Mercedes-Benz Becomes First Car Manufacturer To X-Ray A Crash Test

Mercedes-Benz, in conjunction with the Fraunhofer-Institute for High-Speed Dynamics EMI (Ernst Mach Institute), has conducted the world’s first crash test using an X-ray camera.

According to Mercedes-Benz, the technology demonstration (proof of concept) at the EMI research crash facility showed that high-speed X-ray technology can be used to visualise highly dynamic internal deformation processes that were previously invisible. The technology produced numerous high-resolution images, allowing precise analysis.

“The Mercedes-Benz X-ray crash sets a milestone in the development tools of the future,” said Markus Schaefer, Chief Technology Officer and member of the board of management of Mercedes-Benz Group. “With a direct view into the hidden interior, it can help to draw important conclusions for the further improvement of vehicle safety.”

Professor Dr Paul Dick, Director of Vehicle Safety at Mercedes-Benz, said the X-ray crash showed that the technology can provide revealing new insights. “We learn what happens inside a vehicle and to the dummies during an accident. The X-ray images also offer the opportunity to further improve the model quality of the digital prototypes,” he added.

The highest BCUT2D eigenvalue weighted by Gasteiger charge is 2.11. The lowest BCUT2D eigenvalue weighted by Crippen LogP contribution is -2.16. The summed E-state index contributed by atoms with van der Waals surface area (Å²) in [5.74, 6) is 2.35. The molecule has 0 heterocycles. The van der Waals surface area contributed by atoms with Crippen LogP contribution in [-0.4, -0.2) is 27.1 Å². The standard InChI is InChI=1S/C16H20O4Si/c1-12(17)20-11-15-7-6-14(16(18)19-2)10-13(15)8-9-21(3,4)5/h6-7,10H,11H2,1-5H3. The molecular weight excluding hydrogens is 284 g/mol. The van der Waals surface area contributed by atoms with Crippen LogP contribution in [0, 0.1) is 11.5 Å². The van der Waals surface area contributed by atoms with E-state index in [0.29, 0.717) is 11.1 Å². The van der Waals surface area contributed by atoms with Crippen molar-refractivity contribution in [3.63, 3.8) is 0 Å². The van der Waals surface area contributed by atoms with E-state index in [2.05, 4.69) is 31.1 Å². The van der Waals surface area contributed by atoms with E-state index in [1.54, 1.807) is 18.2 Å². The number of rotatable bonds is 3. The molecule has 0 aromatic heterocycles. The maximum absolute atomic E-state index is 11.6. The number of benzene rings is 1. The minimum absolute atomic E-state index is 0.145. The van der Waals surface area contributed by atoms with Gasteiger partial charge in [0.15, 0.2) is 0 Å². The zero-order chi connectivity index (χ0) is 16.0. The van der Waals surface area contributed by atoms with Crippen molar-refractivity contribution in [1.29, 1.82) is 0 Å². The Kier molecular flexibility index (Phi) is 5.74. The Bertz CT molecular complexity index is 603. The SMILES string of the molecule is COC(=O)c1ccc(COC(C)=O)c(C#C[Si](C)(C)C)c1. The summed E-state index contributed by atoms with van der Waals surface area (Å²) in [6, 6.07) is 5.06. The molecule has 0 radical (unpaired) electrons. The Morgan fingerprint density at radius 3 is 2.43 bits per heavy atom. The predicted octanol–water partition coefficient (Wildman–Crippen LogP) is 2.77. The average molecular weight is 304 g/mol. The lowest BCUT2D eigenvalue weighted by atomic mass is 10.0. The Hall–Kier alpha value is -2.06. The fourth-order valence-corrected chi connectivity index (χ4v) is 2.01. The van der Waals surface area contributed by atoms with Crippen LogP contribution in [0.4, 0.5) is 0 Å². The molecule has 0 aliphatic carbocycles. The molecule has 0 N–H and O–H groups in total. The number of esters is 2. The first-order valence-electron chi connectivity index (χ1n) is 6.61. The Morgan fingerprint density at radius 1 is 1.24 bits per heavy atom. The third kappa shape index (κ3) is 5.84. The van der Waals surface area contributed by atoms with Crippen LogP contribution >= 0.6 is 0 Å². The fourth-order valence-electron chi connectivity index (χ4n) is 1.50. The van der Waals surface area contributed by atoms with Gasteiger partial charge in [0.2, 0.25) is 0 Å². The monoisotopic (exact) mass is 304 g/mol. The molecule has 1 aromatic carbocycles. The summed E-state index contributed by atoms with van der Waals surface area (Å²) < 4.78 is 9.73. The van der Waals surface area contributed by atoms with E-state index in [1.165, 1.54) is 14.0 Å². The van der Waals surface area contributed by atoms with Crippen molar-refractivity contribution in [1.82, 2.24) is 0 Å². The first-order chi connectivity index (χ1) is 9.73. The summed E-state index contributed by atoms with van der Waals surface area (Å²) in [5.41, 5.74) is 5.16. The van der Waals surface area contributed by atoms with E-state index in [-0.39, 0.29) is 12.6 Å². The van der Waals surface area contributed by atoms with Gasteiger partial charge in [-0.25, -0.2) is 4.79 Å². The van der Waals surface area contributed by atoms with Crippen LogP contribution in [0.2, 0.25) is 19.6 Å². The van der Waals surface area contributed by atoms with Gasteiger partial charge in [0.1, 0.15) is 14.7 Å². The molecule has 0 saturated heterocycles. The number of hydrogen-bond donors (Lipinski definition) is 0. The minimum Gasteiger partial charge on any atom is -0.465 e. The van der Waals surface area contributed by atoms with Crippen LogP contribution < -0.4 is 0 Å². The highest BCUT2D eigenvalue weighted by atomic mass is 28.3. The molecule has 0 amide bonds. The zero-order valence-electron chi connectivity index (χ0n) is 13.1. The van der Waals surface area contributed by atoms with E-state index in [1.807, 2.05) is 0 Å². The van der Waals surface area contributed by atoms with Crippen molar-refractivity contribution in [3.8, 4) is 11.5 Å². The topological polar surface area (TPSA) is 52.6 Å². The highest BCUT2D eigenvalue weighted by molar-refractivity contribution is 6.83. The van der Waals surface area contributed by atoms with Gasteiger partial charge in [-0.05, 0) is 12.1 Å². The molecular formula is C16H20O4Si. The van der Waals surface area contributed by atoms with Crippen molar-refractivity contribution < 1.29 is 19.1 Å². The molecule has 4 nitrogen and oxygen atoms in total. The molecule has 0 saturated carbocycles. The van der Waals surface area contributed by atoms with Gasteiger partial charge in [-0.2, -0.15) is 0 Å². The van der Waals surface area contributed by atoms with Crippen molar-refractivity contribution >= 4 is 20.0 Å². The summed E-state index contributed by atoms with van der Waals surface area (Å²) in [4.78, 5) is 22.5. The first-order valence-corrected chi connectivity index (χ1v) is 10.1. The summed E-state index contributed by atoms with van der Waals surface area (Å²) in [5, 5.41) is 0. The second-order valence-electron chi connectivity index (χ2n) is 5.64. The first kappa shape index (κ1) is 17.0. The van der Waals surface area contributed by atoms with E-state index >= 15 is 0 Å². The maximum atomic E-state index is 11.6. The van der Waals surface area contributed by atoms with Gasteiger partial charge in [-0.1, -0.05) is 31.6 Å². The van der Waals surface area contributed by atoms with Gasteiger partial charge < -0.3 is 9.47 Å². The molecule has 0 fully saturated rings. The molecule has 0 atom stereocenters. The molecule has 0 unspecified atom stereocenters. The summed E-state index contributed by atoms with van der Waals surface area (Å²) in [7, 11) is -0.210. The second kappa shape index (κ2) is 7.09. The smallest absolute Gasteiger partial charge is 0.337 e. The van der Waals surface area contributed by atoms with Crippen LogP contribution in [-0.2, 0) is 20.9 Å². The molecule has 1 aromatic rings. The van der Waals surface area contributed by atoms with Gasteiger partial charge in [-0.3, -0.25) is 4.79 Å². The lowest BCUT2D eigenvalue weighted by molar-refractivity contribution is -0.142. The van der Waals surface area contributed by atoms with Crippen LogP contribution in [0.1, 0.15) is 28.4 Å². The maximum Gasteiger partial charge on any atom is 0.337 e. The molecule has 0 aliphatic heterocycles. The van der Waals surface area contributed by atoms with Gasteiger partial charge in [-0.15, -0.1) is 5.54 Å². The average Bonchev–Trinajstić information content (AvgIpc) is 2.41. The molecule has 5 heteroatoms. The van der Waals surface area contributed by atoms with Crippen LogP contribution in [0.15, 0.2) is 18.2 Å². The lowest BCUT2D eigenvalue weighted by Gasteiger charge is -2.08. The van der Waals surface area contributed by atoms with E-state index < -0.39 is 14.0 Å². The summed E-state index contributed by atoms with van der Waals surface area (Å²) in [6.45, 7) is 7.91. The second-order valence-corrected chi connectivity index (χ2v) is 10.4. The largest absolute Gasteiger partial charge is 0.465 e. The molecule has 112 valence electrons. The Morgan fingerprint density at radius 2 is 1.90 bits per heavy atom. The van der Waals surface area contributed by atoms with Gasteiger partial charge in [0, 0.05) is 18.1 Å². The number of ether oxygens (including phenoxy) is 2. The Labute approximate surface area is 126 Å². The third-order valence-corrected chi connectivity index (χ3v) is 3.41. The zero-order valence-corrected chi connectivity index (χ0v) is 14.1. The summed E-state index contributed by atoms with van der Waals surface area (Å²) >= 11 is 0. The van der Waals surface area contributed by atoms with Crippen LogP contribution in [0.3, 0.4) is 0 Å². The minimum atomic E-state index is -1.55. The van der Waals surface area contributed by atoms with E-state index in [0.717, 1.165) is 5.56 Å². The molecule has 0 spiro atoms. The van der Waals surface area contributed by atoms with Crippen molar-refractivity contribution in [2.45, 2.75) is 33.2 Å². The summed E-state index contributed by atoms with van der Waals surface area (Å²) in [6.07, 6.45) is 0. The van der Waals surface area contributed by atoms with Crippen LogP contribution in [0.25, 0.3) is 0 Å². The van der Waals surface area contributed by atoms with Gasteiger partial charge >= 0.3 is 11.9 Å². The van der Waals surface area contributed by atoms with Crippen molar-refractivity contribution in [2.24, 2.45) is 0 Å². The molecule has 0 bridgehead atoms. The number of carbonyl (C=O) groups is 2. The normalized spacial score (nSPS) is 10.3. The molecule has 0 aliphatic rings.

For several years, the Mercedes-Benz vehicle safety division researched the use of X-ray technology in crash tests with colleagues from EMI. The breakthrough occurred through the use of a linear accelerator with 1 kHz technology as the radiation source. The device is more powerful than the X-ray flashes previously used in trials. The photon energy of the linear accelerator is up to nine megaelectron volts, allowing all materials commonly used in vehicle construction to be screened.

The duration of the X-ray pulse is only a few microseconds, making it possible to record deformation processes in the crash test without motion blur. The linear accelerator also generates a continuous stream of pulses, meaning that up to 1,000 images per second are possible – about 1,000 times as many as with conventional X-ray procedures.

Mounted on the facility ceiling, the device shines beams through the bodywork and dummies while a flat detector located under the test vehicle serves as a digital image receiver. When the radiation hits the detector, an electrical signal is generated. The intensity depends on how strongly the radiation was absorbed by the vehicle and dummy structure. This influences the grey value that is later visible – similar to the X-ray inspection of luggage at an airport or images taken by radiographers.

In the milliseconds of the impact time, the X-ray system shoots around 100 still images. Combined into a video, they provide insights into what happens inside safety-relevant components and in a dummy’s body during a crash. This makes it possible to observe in detail how the thorax of a dummy is pressed in or how a component is deformed.

The X-ray crash does not affect other analysis tools, with the interior cameras in the crash test vehicle recording without disturbance.

EMI experts drew up a comprehensive radiation protection concept for the X-ray crash. Dosimeters are used as monitors to ensure that employees are not exposed to radiation, while elaborate physical protection measures include an additional 40-centimetre-thick concrete wall around the building and a protection door weighing around 45 tonnes.